Accessory Fruits – Rose Hip, Apple, Pear, Strawberry.

A fruit is a seed-bearing structure that develops from the ovary and sometimes the surrounding tissue. The seeds are enclosed within the ovary wall.  If the wall becomes succulent the fruit is classified as ‘fleshy’.

Accessory fruits are those in which some of the flesh is formed not just from the ovary but from adjacent tissue such as the hypanthium or the receptacle. Sometimes called a pseudocarp.

The hypanthium is a cup-shaped extension of the receptacle, which encloses the ovary. The receptacle is the upper part of the stem from which the flower parts arise. 

The ovary contains egg cells (ovules) which, when fertilised, become seeds that sit  on or within the fruit.  The flowers of the Rose family always have some form of  hypanthium – an extension of the receptacle which may range from cup-shaped to flat.  One result of this is that the family has many different types of fruit, some dry (achenes) but most fleshy. Where the hypanthium completely surrounds the ovaries  and becomes part of the fruit it is a pome as in the Apple and Pear which are accessory fruits. 

dog rose hypanthium accessory fruit

The Hip, is the fruit of the Rosa genus. This photo shows the hypanthium of the Dog Rose species Rosa canina before the formation of the hip. 

A mature rose hip in October

dog rose hip and seeds accessory fruit

This photo shows a rose hip cut open to reveal the seeds. The hip consists of a red fleshy covering, derived from the hypanthium  which encloses a number of yellow seeds (hairy achenes), each one formed from a single ovary.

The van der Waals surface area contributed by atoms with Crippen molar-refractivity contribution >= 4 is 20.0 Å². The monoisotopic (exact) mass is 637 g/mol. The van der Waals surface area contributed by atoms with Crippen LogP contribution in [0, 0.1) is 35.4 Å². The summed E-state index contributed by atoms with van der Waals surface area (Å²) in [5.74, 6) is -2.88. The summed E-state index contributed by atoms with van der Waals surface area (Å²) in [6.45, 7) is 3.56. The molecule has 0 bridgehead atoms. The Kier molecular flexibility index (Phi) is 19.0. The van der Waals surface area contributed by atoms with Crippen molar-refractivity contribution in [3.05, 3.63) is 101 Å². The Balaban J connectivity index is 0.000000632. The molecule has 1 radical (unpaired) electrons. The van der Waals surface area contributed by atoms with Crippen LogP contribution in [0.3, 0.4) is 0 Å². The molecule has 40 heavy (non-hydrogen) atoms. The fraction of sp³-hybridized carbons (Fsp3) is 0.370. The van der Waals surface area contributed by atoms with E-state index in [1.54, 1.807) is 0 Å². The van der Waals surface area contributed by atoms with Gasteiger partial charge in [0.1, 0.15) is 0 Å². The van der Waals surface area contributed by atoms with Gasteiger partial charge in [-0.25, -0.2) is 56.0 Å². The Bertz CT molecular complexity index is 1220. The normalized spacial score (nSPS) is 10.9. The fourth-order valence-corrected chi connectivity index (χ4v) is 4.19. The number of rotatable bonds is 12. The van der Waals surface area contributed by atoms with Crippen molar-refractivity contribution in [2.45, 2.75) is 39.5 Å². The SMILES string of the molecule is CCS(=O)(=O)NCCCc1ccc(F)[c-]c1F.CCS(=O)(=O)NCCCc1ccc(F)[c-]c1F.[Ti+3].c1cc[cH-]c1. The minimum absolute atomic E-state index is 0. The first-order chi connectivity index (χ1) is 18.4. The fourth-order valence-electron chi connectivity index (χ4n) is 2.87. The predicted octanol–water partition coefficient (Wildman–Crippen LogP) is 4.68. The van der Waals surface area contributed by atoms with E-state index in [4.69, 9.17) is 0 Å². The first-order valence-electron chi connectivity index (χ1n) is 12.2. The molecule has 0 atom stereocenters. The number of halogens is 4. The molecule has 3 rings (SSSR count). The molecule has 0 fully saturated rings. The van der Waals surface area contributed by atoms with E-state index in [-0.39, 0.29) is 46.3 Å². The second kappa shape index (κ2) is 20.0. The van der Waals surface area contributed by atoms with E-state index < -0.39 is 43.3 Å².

strawberry achenes accessory fruit

Another example of an accessory fruit is the Strawberry in which achenes dot the outside of a fleshy fruit derived from the receptacle of the flower

Common Pear in May. This is an example of an accessory fruit where the ovary is embedded in the hypanthium. At maturity the hypanthium and ovary wall completely enclose the seeds and become the edible part of the pear. 

This is the flower of the Wild Cherry. The ovary sits within the hypanthium but as the fruit matures, the hypanthium falls way so that the fruit  consists of the ovary wall and the enclosed single seed. The ovary wall matures into the fleshy fruit wall plus an inner layer which encloses the seed to make up the cherry stone. This is not an accessory fruit, it is a drupe. Cherry, Blackthorn, Olive, Apricot, Peach and  Plum fruits are drupes. They are often known as Stone fruits.